One Market under God: Extreme Capitalism, Market Populism, and the End of Economic Democracy
Doherty, Brian, Ideas on Liberty
One Market Under God: Extreme Capitalism, Market Populism, and the End of Economic Democracy
by Thomas Frank
Doubleday - 2000 - 414 pages - $26.00
Reviewed by Brian Doherty
Thomas Frank is the hippest leftist theorist around. He publishes The Baffler, a journal of cultural criticism mostly aimed at the evils of corporations. Frank is a hero at Harpers and gets his books-essay collections of social criticism, not generally considered hot properties-published by the biggest New York publishers. His first book, The Conquest of Cool, lamented that corporations and advertisers have co-opted the language of radicalism and rebellion, tamed them, and made them meaningless.
Frank is one of the most well-known exponents of a widely spreading trope among socialists: that the laissez-faire free-market mentality has completely conquered the worlds of intellect and policy; that we live in a free-market dystopia where everyone is poor and getting poorer, on the verge of unemployment, and where no one dares suggest, much less act on, the idea that unfettered corporations in an unbounded free market should be interfered with in any way.
This may strike actual advocates of radical laissez faire, who haven't noticed their decisive victory, as peculiar. It might be interesting to actually see the evidence this intellectual wunderkind musters to buttress this notion. Alas, Frank thinks his assertions are beyond argument. His book's almost infinite ratio of derisive summation to actual argument against his opponents indicates that, despite his weird claim that free-market ideology reigns uncontested, Frank believes his readers already agree with him. He's merely the high priest at the ritualized verbal flaying of the heretics.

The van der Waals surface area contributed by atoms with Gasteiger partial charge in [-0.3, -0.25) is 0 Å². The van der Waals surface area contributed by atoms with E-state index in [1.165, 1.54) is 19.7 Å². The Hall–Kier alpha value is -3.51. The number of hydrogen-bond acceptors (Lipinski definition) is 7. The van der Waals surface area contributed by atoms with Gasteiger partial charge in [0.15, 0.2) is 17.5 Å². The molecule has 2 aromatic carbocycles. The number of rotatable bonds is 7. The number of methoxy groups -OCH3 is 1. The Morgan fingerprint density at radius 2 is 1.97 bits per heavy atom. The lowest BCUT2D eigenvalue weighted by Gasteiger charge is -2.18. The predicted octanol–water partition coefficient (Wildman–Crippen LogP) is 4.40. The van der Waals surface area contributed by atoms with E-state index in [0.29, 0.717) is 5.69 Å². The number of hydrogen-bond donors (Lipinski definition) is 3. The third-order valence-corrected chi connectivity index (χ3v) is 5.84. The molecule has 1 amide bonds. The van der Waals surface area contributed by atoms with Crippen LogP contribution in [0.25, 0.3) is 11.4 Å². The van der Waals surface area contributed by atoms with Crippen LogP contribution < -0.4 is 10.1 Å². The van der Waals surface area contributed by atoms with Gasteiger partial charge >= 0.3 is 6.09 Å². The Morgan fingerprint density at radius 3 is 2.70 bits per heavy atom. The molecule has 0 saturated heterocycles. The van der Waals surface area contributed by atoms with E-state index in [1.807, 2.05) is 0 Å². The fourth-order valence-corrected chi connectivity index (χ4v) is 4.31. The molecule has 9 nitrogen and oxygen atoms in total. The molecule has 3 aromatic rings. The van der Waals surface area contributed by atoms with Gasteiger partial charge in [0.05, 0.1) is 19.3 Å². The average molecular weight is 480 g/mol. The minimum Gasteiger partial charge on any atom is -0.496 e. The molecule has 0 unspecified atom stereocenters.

He starts with the assumption that laissez faire has triumphed, and says his book will tell "the story of ... how the American corporate community went about winning the legitimacy it so covets, persuading the world that the laissez-faire way was not only the best and the inevitable way, but the one most committed to the will and the interests of the people."
What this means, in practice, is hundreds of pages of witlessly ironic summations of writers to whom Frank attributes this supposed laissez-faire rout. People who say the Internet could be liberating, like George Gilder, or that the microchip has profoundly changed the world, like Kevin Kelly, are gibbering jerks. Those who hyped the '90s stock-market boom and growth in mutual-fund ownership are enemies of the people, from Peter Lynch to the Motley Fools to the Beardstown Ladies. …